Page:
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Manufacture: Glass, Wound


Twisting hot glass around a rod (called a mandrel) is the oldest and most universal way to make a glass bead. The first beads were made this way and several winding techniques are still used today.

Furnace Winding -- The traditional way is to dip an iron mandrel into glass in a crucible in a furnace. A peak is used to wind the glass around the mandrel. The bead can be shaped or decorated. After its final heating, it can be knocked off the mandrel because iron cools faster than glass.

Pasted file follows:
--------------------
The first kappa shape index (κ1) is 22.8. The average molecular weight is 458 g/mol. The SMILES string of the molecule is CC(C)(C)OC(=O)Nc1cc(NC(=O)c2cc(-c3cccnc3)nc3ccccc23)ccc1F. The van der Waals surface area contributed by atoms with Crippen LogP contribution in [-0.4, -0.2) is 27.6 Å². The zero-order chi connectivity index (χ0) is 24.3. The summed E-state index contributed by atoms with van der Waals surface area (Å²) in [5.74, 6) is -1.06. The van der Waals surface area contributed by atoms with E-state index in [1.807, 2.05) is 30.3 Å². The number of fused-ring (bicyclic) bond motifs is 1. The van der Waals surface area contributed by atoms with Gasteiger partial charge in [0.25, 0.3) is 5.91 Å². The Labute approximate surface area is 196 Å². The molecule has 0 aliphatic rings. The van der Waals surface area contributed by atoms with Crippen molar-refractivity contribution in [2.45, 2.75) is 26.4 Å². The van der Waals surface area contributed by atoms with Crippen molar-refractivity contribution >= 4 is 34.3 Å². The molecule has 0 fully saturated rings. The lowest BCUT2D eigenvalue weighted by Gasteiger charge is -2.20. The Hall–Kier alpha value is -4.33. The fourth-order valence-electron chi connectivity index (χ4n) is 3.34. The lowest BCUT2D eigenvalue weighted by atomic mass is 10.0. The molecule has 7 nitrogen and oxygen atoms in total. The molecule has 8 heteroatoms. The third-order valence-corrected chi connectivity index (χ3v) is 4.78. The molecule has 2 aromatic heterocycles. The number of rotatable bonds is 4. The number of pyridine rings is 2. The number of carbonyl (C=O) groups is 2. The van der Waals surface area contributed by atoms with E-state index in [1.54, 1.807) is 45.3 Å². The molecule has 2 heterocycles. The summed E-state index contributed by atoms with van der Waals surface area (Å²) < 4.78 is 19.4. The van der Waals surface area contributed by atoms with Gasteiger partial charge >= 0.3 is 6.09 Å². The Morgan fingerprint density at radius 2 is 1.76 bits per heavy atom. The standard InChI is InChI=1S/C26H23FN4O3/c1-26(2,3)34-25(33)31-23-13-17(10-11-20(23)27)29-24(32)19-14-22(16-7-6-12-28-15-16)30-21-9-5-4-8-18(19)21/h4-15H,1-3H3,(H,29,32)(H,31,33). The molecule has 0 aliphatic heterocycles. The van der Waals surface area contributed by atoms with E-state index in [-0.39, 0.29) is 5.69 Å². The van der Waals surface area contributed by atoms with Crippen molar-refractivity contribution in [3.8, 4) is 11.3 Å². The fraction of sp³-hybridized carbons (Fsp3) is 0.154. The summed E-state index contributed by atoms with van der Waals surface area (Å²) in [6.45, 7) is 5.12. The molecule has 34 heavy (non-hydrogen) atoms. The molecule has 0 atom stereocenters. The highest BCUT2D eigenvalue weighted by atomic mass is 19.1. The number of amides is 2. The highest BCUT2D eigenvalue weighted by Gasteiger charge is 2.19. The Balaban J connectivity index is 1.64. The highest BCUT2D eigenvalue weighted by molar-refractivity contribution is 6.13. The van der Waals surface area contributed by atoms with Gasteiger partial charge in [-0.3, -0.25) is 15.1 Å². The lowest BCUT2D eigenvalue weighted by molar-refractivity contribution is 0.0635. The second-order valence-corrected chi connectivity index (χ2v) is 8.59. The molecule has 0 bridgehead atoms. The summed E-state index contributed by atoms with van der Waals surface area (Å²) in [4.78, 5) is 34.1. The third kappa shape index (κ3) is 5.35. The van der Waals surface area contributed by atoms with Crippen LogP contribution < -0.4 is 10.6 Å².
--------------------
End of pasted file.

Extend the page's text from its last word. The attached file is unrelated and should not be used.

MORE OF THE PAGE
Lamp Winding -- More sophisticated is to heat prepared glass rods (canes) at a small lamp and wind the glass around a wire. This allows for more complex decoration. It is a newer art, few Venetian beads were made this way before about 1750.

Wound Beads -- However made, wound beads have their fabric encircling the perforation. The yellow bead is from Hebron, the blue ones from China.

Furnace wound beads often have a thin black perforation deposit. It is a thin layer of iron oxide from the mandrel. The bead is from Pakistan.

Lamp wound beads often have some powdery perforation deposit because a separator is needed to remove the bead from the wire. These are Japanese. Venetian beadmakers glued the separator to the wire, so their beads have little or no deposit.


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